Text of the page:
The female will eventually select a mate from this group, and the nesting cycle will follow.
The Blue Jay nest is a bulky cup made of twigs, leaves, roots, grass, moss, and sometimes held together by mud. Usually placed between 8 to 30 feet above the ground.
You can try attracting these birds to nest in your backyard by placing a nesting shelf in a tree, or on the side of a garage or shed overlooking both open spaces and foliage.
Place the nesting shelf 10 to 12 feet above the ground. Choose a location that protects from predators, elements, access, visibility, and varying sunlight.
The female lays 3 to 7 greenish buff, blue, or yellow eggs with brown or grey spots.
Incubation, (gestation period is not the term) last 17 to 18 days and is done primarily by the female although the male may provide some help.
The male will feed the female during incubation. She may leave from time to time to bathe and stretch.
The young will leave the nest about 17 to 21 days after hatching. Both parents share in feeding the young birds.
1 - 2 broods are raised each season. Sometimes Blue jays will refurbish the nest for their second brood.
|Blue Jay Nesting Stats|
|Eggs||3 - 7|
|Incubation||17 - 18 days|
|Nestling Phase||17 - 21 days|
|Broods||1 - 2|
After the nesting season in late summer and early fall, these birds will travel in small flocks and family groups.
Blue Jays do not use their nest during winter. Sometimes nests will be used again in successive seasons, but most build new nests.
Although only partially migratory (mainly permanent residents) sometimes flocks numbering over 100 can be spotted moving south.
Once paired, Blue Jays will be mated for life and monogamous. Males will feed females while she incubates the eggs.
If one or the other dies, the remaining partner will find a new mate.
If a predator, whether a hawk or cat, enters the territory of the nest, the Blue Jay will do an alarm call.
This attracts other Jays in the area and they will all mob the intruder. A group of Blue Jays is called a "crowd".
Blue Jays are extremely territorial, often diving at cats, dogs, and even humans who get near nesting and feeding territories.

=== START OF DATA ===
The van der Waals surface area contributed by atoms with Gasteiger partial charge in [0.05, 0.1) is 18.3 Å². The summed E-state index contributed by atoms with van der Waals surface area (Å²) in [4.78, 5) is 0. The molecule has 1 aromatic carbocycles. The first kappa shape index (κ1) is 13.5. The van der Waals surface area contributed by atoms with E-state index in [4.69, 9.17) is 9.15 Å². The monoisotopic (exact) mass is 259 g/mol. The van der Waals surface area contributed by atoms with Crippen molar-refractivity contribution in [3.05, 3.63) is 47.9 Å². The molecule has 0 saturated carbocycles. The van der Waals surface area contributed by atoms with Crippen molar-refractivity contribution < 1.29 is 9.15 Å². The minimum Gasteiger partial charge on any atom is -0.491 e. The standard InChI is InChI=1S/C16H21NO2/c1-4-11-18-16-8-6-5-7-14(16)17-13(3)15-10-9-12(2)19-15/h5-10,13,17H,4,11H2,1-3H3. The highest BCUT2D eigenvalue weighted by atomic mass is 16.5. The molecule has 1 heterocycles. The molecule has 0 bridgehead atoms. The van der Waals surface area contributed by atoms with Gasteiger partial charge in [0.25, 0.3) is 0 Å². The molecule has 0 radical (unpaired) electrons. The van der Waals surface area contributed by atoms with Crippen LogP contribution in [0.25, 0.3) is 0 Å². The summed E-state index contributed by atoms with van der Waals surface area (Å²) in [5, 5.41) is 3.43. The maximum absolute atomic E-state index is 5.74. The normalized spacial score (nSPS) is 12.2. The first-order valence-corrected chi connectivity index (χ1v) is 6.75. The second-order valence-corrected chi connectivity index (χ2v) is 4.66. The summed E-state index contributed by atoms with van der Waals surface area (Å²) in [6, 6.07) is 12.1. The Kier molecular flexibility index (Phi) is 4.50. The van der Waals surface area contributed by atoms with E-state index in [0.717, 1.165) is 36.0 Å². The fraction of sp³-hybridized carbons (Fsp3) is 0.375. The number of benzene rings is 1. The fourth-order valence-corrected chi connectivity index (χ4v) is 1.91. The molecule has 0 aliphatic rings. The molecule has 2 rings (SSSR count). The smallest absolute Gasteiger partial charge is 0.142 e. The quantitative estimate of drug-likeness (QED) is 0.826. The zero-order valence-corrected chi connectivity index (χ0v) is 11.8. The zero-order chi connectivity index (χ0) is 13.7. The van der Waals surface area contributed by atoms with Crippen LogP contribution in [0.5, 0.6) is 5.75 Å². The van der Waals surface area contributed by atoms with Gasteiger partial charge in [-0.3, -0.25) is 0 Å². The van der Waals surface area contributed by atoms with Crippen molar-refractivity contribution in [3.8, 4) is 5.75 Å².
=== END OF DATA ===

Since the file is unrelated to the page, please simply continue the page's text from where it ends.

They may be loud and fly close enough to cause you to worry, but don't. If they were to run into you, it would be an accident. They will turn away.
If possible, thhe best thing is to stay out of the area for a few days. Otherwise, just limit the time you spend near their nest site or their young.
You also may be standing near their newly fledged young, so be aware of your surroundings and act accordingly.
They are just protecting their young and their food territories. Don't make a big deal about this. You may never see this behavior.
Mainly found east of the Rocky Mountains, Blue Jays have been declining in numbers due in part to the reductions in forest and woodlands, specifically oak trees, which provide acorns, the favorite food of Blue Jays in the wild.
Bluejays are members of the Corvid family, which include Crows, Jays, and Magpies. A common trait of this family of birds is their ability to imitate various sounds.
Often when flying towards a birdfeeder they'll deliver the call of a Red-shouldered, Red-tailed, or Cooper's Hawk call. They've been known to imitate Crows and cats too.
In captivity, they have learned to make the sounds of some cell phone tones.
Blue Jays spend their nights in dense shrubs and during winter will gather in evergreen trees like cedars that provide warmth and cover.
Mostly a permanent resident throughout its range with some small migration movements South. Bluejays do not hibernate as some have asked.
Watch a baby Bluejay leave the nest.
The predators of Blue Jay adults include Hawks and Owls.
The nestlings (baby blue jays) are attacked by Crows, snakes, cats, opossums, and raccoons.
Although not a primary food source for squirrels, the squirrels will eat the eggs and young when food is in short supply or easy to do so.
How long the Blue Jay lives depends on whether it makes it through its first year.
First-year, birds have the highest mortality rate. If they survive their first year, they have a good chance at a 7 year lifspan in the wild.
The oldest banded Blue Jay bird was 26 years old.